The research shows that 66 percent of companies are considering changing their price models. Why is this also an issue for telco companies? In many markets, current data volumes already exceed data consumption on average by more than 100 percent and voice services are already flat. Sure, streaming services and other drivers will increase data usage further. But by how much? And more importantly, will it grow stronger than included data volumes? Telco operators can gain a USP and improve sustainability of their business model by improving their price model and tying it closer to their customers’ needs. But two guiding principles should be kept in mind: Keep it simple for your customers and ensure that any performance improvements automatically monetise. Based on our experience doing so leads to a revenue boost of, on average, five percent.
6. Think of pricing capabilities as investing in future success
According to the Global Pricing Study, margin goals were not achieved mainly due to pricing issues, i.e. either the organisation’s pricing capabilities are insufficient or poor decisions in terms of pricing are made. Additionally, competition is getting fiercer as full market penetration has been nearly reached, not only concerning voice and SMS, but also data offers. To manage the corresponding challenges and opportunities, pricing capabilities have to improve. A multi-dimensional framework that enables your organisation to make superior pricing decisions that are in line with your corporate goals and don’t slow down company processes is essential. As a result the risk of accidentally entering price wars and/or missing opportunities to generate sustainable competitive advantages decreases significantly.
7. Implement smart hardware pricing
Hardware will continue to be one of the most important factors, if not the most important purchasing factor, for telco products, especially in the mobile business. But funding for hardware needs to be reduced and the only way to do this is to thoroughly understand customer needs and establish an integrated pricing approach for hardware and tariffs. Currently operators don’t even have hardware and tariff pricing located in the same departments or business areas. This leads to detached pricing decisions. Understanding customer needs helps appropriately allocate funding to the hardware combined with the best tariff, maximising customer willingness to pay. Furthermore, it makes it possible to use hardware pricing strategies that are tailored to the respective customer segments. Telecom operators who score well here will have a significant competitive advantage.
8. Learn from other industries
In total, 89 percent of telco operators think pressure in their market is intensifying. How can this be avoided in increasingly saturated markets where the big monetisation opportunity of 2014, the roll out of 4G, was missed, such as the UK? Learning from other industries and adopting strategies that have already proven successful in other markets will pay off. The variety of potential extra-industry benchmarks is great and ranges, from tailored incentive and bonus systems in the construction industry to freemium models of online businesses and partner cards from credit card providers. The challenge for telecom operators is to choose the best one for their company in order to gain a sustainable USP over their competitors.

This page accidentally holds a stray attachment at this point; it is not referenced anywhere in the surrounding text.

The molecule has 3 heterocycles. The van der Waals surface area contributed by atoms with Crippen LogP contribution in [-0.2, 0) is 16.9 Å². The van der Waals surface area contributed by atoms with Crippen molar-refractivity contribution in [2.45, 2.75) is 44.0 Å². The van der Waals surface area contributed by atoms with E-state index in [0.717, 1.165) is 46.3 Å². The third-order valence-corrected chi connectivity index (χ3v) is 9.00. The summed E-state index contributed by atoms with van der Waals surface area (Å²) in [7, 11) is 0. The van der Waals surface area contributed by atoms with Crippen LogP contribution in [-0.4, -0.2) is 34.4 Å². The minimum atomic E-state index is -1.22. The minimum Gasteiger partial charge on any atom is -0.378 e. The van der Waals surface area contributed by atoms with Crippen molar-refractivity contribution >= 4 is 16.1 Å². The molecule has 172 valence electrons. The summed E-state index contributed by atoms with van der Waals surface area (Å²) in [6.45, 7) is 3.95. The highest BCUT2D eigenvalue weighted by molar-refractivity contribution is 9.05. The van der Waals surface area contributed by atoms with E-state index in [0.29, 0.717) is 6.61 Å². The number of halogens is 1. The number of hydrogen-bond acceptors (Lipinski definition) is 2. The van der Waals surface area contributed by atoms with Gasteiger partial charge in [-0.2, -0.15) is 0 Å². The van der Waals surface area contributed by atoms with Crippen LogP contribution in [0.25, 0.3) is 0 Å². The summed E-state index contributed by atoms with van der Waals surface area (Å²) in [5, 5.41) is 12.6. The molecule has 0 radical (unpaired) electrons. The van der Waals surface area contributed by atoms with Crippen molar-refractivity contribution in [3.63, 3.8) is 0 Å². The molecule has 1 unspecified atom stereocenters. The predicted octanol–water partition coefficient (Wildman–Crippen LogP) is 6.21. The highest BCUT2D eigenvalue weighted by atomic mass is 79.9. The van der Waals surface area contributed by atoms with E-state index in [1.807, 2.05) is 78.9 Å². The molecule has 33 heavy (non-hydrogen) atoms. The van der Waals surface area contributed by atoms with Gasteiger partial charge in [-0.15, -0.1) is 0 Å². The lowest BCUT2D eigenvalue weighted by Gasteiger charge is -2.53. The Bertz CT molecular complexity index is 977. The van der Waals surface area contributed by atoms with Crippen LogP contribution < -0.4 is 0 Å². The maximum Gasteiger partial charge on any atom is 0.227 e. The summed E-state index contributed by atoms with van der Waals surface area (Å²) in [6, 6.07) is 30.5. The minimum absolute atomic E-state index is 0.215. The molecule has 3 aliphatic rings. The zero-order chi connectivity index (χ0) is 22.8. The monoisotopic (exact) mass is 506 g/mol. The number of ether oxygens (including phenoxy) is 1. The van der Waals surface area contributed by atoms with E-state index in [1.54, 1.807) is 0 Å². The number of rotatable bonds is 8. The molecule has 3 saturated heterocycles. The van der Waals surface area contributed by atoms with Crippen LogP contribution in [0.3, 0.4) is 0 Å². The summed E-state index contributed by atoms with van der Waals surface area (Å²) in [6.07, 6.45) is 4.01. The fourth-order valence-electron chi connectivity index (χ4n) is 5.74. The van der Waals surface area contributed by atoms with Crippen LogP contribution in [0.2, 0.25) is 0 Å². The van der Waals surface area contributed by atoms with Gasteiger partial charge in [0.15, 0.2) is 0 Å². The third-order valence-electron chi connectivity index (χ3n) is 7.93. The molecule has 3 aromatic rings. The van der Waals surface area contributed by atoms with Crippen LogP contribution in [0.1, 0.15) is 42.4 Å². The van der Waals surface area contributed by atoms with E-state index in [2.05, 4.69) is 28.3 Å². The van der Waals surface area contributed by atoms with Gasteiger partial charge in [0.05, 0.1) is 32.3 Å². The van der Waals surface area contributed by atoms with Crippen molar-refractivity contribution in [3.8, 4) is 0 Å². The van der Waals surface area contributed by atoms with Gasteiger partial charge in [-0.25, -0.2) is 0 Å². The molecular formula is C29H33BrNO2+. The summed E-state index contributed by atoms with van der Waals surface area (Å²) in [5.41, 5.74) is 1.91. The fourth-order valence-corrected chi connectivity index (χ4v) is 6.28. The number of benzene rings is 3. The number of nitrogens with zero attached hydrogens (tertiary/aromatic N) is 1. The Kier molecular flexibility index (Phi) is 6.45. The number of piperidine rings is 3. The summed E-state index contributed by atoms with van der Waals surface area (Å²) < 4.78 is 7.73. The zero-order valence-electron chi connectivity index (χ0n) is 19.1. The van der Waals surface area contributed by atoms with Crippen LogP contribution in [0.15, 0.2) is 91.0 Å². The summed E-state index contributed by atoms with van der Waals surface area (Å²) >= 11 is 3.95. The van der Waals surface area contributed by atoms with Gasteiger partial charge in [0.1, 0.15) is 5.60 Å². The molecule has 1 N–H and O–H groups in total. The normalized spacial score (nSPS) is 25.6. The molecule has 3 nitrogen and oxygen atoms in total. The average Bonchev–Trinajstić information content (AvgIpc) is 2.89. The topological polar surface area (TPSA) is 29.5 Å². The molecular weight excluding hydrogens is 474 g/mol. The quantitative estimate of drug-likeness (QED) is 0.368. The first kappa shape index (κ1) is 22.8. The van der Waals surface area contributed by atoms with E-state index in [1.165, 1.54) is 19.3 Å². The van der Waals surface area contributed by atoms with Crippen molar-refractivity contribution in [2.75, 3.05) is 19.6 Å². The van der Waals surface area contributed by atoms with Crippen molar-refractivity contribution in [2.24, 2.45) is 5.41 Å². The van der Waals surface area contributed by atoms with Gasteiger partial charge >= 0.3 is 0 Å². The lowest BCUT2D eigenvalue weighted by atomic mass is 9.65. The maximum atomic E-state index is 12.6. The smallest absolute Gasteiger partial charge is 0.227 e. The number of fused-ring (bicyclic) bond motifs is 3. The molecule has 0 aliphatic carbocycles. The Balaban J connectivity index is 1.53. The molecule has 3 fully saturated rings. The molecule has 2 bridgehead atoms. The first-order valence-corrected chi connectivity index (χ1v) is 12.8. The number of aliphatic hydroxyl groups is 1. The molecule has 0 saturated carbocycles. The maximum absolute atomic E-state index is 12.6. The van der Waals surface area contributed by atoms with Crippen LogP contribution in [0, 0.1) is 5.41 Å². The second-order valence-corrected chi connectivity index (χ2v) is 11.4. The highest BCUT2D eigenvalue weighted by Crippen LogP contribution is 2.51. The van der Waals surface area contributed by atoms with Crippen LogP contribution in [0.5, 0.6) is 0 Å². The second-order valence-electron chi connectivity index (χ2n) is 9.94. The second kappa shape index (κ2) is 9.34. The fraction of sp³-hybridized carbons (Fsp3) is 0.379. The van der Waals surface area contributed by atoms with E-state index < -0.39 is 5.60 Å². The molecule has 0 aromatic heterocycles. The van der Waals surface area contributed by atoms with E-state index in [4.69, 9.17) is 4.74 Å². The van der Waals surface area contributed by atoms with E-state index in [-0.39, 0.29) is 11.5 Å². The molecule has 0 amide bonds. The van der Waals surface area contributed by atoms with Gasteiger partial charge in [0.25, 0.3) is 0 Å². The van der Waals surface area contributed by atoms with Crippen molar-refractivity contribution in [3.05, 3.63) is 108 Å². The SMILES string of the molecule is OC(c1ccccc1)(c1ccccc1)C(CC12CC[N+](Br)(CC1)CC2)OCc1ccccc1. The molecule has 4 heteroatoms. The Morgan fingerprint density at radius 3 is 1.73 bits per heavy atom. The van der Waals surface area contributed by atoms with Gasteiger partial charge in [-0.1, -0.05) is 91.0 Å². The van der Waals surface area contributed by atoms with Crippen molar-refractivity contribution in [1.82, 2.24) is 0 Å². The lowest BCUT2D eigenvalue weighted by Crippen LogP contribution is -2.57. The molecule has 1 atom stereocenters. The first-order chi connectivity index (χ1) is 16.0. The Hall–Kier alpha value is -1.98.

It’s time to act. Telecoms can start exploiting the full potential of the great services they deliver by introducing a consistent pricing strategy and ending destructive price wars. By doing so they will regain their ability to proactively shape the market and utilise future trends. Applying a segment- specific, go-to-market approach and introducing sustainable price models are key pillars of success. Beyond this, converged offers and smart hardware pricing also play an important role. The first quarter of 2015 has recently ended. Three more to go. Time enough for telecom managers to lead their company to the champions’ league of profitability and growth.
Ekkehard Stadie is a Senior Partner at Simon-Kucher in Cologne and Dubai and heads the company’s global telecommunications practice. He holds a Ph.D. in Business-to-Business Marketing from the University of Muenster. Stadie is the co-author of two books focusing on strategy in the telecommunications market and the author of numerous articles. Kajetan Zwirglmaier is Director in Simon-Kucher’s global telecommunications practice. He holds a Ph.D. in economics from the Technische Universität München, is author of a book on seasonal price fluctuations and co-author of a book focusing on new technologies in pricing.